Profile Image for Debra .
2,427 reviews35.2k followers
January 6, 2018
"I think at some point, dear, you're going to have to work out who Louisa Clark is."

I don't think there needed to be a trilogy. I really don't. Let me start by saying I LOVED, LOVED, LOVED Me Before you. It literally blew me away. I read it twice and have seen the movie three times. I think it is Moyes Swan song. It doesn't get any better than that - which is why the two books which followed could not live up to their predecessor.

In this book we see our much-loved Louisa Clarke moving to New York City to be the "assistant" to a wealthy young socialite. A socialite who is not much liked by others in her social circles as her husband was once married to their friend. A friend he divorced to marry his much younger massage therapist. Before she is even over her jet lag, Louisa is running in central park, shopping and attending fancy social events. She is thrown into a glamorous life one that is much different from the life she lived in England with her paramedic boyfriend, Sam.

While out and about she meets a man named Josh Ryan who bears a striking resemblance to someone from her past. They form a friendship while Louisa pines for Sam and throws herself into the NYC high society social circle. Louisa continues to be quirky and finds herself in various situations both comedic and sad. There will be misunderstandings, new friends, broken hearts, miscommunication, deceit and mayhem.

In this book, Louisa takes Will's advice from Me Before you: “You only get one life. It's actually your duty to live it as fully as possible.” She does take chances and tries to be her own person but sadly, it didn't really pay off for me in this book. It was a solid 3-star book for me. I hoped it would be better. I can't fault he writing, the writing is good but the story lagged in places for me. Again, I think she should have left well enough alone. Good not great.

Thank you to Penguin Group Viking and NetGalley who provided me with a copy of this book in exchange for an honest review.

See more of my reviews at www.openbookpost.com

Profile Image for I.
139 reviews59 followers
April 29, 2018


So, Hallelujah! I finally finished this book, I've been so busy lately and had so little time left for reading but I did it!

Do I think we needed a third book? Honestly, no. Am I glad we go a third book? ABSOLUTELY.

Louisa Clark is a character that will probably stay with you forever, I mean Hell, I still think about Me Before You till this day and I never regret going into this series, I love it! I'm always delighted to know about her and her life, it's like going on an adventure to be honest, it's an amazing experience.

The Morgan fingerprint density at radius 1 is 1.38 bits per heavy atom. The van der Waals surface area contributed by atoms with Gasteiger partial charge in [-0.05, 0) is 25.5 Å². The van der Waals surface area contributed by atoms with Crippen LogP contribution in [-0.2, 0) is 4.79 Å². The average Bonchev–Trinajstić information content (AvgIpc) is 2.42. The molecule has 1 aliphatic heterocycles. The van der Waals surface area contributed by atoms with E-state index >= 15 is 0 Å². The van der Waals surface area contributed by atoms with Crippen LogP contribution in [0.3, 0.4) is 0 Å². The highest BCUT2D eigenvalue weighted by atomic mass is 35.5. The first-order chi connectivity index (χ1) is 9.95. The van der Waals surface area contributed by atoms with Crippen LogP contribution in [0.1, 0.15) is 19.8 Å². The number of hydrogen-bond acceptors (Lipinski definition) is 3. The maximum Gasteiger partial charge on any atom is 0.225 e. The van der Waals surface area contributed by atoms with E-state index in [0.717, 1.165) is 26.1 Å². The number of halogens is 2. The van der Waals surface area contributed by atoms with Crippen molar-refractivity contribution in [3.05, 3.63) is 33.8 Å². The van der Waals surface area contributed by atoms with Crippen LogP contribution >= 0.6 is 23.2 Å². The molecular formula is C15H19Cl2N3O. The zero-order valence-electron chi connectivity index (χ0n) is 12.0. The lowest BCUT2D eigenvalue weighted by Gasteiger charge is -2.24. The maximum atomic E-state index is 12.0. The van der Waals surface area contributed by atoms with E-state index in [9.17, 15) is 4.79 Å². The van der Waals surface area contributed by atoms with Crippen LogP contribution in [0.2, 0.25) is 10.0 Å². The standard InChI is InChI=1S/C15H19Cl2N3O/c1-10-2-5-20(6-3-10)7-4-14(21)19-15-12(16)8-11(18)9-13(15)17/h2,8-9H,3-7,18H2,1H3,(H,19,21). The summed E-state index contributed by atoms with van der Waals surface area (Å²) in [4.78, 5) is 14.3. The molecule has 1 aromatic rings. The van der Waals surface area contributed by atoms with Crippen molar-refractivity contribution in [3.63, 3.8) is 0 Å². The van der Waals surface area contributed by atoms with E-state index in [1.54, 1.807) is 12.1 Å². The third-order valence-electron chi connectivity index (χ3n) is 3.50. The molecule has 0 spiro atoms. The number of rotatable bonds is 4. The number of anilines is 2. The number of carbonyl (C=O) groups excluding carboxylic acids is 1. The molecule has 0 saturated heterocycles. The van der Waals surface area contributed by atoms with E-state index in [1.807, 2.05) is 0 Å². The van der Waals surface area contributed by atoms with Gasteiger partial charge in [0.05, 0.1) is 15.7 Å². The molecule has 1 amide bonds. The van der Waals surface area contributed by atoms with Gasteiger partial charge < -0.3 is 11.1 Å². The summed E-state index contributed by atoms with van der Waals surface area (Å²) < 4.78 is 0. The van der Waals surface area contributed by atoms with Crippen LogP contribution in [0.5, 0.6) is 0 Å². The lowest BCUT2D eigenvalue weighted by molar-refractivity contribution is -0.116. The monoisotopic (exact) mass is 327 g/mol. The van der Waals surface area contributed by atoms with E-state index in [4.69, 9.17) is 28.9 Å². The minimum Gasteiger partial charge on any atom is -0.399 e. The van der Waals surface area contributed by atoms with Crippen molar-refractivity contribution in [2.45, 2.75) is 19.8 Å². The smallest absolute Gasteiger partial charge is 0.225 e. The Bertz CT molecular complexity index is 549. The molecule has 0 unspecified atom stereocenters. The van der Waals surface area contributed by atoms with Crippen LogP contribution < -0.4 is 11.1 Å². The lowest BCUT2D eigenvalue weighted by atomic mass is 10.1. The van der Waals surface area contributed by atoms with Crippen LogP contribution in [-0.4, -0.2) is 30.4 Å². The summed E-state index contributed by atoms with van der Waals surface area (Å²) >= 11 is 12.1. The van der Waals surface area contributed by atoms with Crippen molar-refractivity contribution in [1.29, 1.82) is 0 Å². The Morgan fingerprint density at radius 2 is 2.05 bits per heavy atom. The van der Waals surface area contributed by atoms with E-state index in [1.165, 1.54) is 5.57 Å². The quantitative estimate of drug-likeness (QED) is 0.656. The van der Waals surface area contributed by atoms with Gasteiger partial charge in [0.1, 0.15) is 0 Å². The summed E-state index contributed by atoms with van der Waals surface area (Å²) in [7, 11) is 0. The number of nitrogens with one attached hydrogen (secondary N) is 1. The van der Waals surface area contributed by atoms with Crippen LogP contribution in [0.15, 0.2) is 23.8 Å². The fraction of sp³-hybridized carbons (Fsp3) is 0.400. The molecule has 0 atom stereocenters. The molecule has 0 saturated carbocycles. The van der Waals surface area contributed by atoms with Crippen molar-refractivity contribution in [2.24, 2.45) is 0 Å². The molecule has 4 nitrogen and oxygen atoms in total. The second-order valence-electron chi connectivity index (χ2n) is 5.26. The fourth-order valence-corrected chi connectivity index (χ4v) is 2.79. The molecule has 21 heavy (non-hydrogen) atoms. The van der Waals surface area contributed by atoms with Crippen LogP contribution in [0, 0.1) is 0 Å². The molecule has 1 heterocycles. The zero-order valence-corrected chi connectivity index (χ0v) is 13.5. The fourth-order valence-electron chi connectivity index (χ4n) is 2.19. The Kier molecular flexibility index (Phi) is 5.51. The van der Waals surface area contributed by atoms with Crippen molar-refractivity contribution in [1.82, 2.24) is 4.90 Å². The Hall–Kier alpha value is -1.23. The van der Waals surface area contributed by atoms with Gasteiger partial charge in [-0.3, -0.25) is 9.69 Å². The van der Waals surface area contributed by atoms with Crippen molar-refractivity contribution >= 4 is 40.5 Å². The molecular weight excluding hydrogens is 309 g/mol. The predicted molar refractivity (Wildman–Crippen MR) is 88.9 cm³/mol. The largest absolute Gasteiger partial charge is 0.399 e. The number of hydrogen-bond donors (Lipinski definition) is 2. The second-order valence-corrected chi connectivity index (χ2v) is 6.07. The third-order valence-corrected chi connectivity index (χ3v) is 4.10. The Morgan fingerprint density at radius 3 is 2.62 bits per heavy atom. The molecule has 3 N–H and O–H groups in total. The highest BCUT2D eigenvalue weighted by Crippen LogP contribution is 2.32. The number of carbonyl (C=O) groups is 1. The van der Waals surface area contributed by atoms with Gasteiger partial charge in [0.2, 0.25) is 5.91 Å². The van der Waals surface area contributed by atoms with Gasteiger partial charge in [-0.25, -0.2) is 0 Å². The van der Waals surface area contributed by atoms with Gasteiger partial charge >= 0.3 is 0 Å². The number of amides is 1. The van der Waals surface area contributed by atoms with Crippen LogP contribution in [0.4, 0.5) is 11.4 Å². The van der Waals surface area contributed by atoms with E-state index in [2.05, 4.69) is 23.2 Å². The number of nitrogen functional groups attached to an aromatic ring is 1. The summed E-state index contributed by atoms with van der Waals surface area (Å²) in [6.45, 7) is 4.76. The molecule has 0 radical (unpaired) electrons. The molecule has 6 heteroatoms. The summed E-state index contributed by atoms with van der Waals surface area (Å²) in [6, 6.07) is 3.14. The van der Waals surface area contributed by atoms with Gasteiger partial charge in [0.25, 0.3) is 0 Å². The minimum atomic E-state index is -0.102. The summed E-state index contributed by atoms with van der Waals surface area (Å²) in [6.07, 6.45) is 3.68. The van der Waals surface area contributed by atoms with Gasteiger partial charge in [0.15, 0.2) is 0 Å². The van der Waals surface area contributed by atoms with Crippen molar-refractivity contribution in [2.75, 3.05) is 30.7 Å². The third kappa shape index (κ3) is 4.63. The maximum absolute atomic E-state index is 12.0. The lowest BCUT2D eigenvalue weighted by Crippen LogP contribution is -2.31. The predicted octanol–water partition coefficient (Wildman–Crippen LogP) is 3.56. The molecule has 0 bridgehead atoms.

So in this book we learn about the next stage in Louisa's new life, New York. We learn in the second book about her new job as a personal assistant and we get to explore it in this book, so you can imagine how life must be for her, English woman living alone in New York, away from her boyfriend Sam, with no relatives whatsoever except for Nathan who seems to have built a life for himself there so she can't exactly rely on him. The story follows her life there as an immigrant struggling to meet ends for her employer while also trying to cope with the changes in her life following Will's words;

"You're going to feel uncomfortable in your new world for a bit. It always does feel strange to be knocked out of your comfort zone."

Following a new series of events Lou finds herself facing other challenges trying to make something out of herself and not just the plain Louisa Clark from Stortfold.

"I think at some point, dear, you're going to have to work out who Louisa Clark really is."

I loved that part, especially. It was nice seeing her embracing her real identity and staying true to herself. What's even more exciting was seeing Sam stands by her side all this time, I was obsessed with the letters!

Overall, I think this book was really a nice addition and it makes up for the second book, I was hooked from the start and it gave Lou's story a nice closure and the happy ending she totally DESERVES!
Profile Image for Alejandro.
1,142 reviews3,566 followers
February 19, 2018
Hello again, Louisa Clark!


Books teach you empathy.

I enjoyed a lot reading this book, since after three novels (counting this one), Louisa Clark, is already a literary character that it’s always a wonderful experience to read about.

Louisa Clark goes to her next phase in her life, this time leaving her native England to go to work at New York. She has to leave her family, her friends and her boyfriend, Ambulance Sam, only Nathan is with her, since it was him who helped her to get the job as personal assistant of the new wife of a very important and rich man, living at the famous Fifth Avenue, but you will get to know several places around the city that never sleeps, becoming another resident there as well as Lou.

Jojo’s narrative which turn into the very voice and thoughts of Louisa, take us to New York in a way that you can watch each building, you can feel each street, you can taste each weather.